Both releases include Lossless 5.1 English audio, Flying Dog in Dolby TrueHD and Sentai in DTS-HD Master Audio. Both are unimpressive ports of Manga's old DVD surround upmix, and frankly my dear, if you're actually watching Ninja Scroll dubbed in English you're getting exactly what you deserve. The original Japanese stereo mix (Uncompressed on the JP release/Lossless on the US) is surprisingly decent for a modestly budgeted Japanese production of this vintage, though a mix of this nature made about twenty years ago is only going to ever sound so fresh. English subtitles are provided on Sentai's release, while there are no subtitles of any kind on the Japanese import... that's just odd, isn't it? That Victor Entertainment sticks English dubs on there with no Japanese subtitles?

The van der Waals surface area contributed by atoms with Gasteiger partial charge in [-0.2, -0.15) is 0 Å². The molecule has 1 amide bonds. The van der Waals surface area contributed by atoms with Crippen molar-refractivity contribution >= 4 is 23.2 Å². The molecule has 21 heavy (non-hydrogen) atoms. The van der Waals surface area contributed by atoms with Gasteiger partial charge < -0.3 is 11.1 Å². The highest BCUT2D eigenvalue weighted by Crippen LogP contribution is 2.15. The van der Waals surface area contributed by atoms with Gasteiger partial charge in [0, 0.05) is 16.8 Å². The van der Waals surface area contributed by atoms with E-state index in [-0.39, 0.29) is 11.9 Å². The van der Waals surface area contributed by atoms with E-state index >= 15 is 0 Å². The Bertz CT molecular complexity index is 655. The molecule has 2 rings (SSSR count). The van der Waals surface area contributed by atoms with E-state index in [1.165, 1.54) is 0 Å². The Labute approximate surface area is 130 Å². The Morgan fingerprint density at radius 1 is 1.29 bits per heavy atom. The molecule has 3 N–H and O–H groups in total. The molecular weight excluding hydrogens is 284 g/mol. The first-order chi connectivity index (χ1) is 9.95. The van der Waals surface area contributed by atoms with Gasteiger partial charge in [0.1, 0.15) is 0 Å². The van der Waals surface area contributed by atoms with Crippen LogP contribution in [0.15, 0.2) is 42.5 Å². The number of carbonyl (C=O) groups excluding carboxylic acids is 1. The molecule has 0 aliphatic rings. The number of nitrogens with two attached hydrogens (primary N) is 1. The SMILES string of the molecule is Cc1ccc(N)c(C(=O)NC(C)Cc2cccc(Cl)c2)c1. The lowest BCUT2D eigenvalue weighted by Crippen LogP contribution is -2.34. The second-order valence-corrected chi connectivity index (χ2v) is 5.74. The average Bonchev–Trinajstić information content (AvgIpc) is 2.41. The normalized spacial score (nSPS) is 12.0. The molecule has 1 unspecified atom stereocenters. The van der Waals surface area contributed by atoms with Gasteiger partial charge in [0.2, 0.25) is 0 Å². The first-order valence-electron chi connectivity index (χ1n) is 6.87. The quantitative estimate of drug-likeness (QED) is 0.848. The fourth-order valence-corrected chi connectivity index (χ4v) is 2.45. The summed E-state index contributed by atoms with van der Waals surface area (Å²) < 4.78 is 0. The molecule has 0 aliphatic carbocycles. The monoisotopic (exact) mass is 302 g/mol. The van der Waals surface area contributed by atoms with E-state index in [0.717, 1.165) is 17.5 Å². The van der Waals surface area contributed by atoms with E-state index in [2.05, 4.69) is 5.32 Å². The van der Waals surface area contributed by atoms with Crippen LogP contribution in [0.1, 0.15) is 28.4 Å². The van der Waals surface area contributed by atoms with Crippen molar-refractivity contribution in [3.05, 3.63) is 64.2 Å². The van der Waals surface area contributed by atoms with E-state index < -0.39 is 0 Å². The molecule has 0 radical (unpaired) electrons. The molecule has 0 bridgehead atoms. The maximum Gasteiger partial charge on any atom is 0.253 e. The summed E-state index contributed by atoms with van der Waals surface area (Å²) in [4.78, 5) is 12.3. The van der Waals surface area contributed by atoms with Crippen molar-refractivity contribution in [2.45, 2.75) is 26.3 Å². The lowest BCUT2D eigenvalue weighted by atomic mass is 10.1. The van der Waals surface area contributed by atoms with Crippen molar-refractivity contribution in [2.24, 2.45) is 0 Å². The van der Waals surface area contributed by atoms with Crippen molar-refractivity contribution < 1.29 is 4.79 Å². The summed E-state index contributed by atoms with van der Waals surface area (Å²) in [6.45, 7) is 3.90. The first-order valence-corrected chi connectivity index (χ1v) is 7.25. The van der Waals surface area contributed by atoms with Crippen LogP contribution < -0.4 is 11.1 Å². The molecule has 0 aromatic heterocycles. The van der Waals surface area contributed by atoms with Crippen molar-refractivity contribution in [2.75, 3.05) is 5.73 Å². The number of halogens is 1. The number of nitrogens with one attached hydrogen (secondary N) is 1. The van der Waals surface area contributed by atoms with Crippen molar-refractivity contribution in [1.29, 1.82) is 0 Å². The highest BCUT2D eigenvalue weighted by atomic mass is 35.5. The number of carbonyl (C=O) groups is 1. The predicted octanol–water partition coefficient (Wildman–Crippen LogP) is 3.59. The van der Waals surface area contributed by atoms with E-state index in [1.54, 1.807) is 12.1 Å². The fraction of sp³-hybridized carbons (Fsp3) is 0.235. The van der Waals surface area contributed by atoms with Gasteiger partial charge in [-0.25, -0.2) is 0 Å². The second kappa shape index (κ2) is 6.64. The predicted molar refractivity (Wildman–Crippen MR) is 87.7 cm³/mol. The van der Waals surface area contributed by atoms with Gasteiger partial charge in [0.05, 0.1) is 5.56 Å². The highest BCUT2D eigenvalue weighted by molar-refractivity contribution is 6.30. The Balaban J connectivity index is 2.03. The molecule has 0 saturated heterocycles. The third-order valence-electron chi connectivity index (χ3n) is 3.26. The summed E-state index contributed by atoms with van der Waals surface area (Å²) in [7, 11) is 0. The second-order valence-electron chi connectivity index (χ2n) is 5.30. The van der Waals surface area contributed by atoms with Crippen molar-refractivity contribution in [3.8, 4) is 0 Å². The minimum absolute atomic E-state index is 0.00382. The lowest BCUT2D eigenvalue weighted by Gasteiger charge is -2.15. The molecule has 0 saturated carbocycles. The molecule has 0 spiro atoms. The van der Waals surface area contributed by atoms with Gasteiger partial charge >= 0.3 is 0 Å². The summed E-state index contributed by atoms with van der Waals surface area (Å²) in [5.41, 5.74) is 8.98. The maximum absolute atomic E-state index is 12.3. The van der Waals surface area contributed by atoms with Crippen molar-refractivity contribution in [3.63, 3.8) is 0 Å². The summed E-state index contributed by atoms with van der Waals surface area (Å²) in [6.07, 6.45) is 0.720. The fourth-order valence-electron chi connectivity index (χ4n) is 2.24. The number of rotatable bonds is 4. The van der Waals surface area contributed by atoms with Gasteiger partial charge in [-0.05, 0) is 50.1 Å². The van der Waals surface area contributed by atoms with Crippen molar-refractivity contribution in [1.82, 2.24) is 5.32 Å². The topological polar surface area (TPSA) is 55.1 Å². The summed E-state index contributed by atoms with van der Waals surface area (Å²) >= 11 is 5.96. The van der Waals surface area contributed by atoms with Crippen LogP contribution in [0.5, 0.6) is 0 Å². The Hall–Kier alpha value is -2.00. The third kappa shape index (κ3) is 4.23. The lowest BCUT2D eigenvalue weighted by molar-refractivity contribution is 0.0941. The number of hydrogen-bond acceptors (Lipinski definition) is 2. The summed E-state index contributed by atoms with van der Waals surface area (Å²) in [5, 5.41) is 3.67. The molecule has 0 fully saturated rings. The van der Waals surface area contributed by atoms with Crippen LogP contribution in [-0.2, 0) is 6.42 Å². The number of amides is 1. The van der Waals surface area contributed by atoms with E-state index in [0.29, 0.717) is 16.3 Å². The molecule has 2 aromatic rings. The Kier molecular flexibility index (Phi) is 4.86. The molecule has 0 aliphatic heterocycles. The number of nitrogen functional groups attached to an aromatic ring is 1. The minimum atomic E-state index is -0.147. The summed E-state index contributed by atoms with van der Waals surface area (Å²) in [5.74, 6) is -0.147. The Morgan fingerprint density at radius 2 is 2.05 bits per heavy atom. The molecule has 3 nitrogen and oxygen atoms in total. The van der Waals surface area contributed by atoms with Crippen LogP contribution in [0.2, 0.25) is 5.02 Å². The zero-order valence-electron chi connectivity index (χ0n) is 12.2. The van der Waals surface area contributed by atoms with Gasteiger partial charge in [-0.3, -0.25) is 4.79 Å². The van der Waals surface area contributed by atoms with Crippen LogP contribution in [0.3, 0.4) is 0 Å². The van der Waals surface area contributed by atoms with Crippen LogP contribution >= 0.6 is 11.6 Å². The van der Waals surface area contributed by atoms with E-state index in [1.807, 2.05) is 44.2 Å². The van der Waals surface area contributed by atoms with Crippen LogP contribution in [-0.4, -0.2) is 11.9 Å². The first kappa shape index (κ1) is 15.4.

The only bonus feature on the Sentai disc is a subtitled director's commentary, but considering how rare these tracks tend to be - even in Japan, much less translated - it's reason enough on its own to recommend the US release at the price it's currently selling for. The only other bonus feature found on the JP release is a Japanese TV spot and Trailer, both of which are 1080i upscales of some really ghastly looking SD materials. And for those with a fancy packaging fetish, there's also a BD + DVD combo available in the UK that's currently selling in a sexy LIMITED EDITION STEELBOOK complete with a 20 page English language booklet - and hey, it's got the JP trailers, too! Just keep in mind that the Manga UK release is REGION B only, so if you live in the States aren't multi-region capable, it might not be worth the thirty quid just to have a shiny little tin you can't actually spin in the comfort of your own home. The UK disc is confirmed to be a single-layered presentation, though I can't say for sure if the transfer is comparable to the US release or not.